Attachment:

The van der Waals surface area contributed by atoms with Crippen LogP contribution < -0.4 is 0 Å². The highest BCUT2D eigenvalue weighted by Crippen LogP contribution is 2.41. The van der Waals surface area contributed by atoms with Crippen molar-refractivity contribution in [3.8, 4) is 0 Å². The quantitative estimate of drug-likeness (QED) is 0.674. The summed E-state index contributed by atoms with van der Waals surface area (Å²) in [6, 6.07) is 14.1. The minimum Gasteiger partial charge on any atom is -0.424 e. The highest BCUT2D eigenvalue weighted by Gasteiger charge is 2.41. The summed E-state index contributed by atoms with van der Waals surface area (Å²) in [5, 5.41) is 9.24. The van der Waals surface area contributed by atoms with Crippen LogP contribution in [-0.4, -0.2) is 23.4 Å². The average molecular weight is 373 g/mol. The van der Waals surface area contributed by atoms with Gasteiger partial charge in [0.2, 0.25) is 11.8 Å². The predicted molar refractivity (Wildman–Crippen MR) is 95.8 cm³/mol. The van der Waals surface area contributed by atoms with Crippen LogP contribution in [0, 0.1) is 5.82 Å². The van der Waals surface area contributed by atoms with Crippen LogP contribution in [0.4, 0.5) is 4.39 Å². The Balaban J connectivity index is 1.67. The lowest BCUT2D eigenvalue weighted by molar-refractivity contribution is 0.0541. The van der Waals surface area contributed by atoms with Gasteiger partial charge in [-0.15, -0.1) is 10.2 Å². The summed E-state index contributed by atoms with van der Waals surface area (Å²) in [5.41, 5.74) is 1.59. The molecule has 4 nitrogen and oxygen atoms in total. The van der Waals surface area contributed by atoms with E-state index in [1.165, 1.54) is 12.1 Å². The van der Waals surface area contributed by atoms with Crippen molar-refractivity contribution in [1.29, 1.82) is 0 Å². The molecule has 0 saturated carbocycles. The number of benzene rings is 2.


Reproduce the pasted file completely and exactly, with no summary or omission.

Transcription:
The van der Waals surface area contributed by atoms with Crippen LogP contribution < -0.4 is 0 Å². The highest BCUT2D eigenvalue weighted by Crippen LogP contribution is 2.41. The van der Waals surface area contributed by atoms with Crippen molar-refractivity contribution in [3.8, 4) is 0 Å². The quantitative estimate of drug-likeness (QED) is 0.674. The summed E-state index contributed by atoms with van der Waals surface area (Å²) in [6, 6.07) is 14.1. The minimum Gasteiger partial charge on any atom is -0.424 e. The highest BCUT2D eigenvalue weighted by Gasteiger charge is 2.41. The summed E-state index contributed by atoms with van der Waals surface area (Å²) in [5, 5.41) is 9.24. The van der Waals surface area contributed by atoms with Crippen LogP contribution in [-0.4, -0.2) is 23.4 Å². The average molecular weight is 373 g/mol. The van der Waals surface area contributed by atoms with Gasteiger partial charge in [0.2, 0.25) is 11.8 Å². The predicted molar refractivity (Wildman–Crippen MR) is 95.8 cm³/mol. The van der Waals surface area contributed by atoms with Crippen LogP contribution in [0, 0.1) is 5.82 Å². The van der Waals surface area contributed by atoms with Crippen LogP contribution in [0.4, 0.5) is 4.39 Å². The Balaban J connectivity index is 1.67. The lowest BCUT2D eigenvalue weighted by molar-refractivity contribution is 0.0541. The van der Waals surface area contributed by atoms with Gasteiger partial charge in [-0.15, -0.1) is 10.2 Å². The summed E-state index contributed by atoms with van der Waals surface area (Å²) in [5.41, 5.74) is 1.59. The molecule has 4 nitrogen and oxygen atoms in total. The van der Waals surface area contributed by atoms with E-state index in [1.165, 1.54) is 12.1 Å². The van der Waals surface area contributed by atoms with Crippen molar-refractivity contribution in [1.29, 1.82) is 0 Å². The molecule has 0 saturated carbocycles. The number of benzene rings is 2.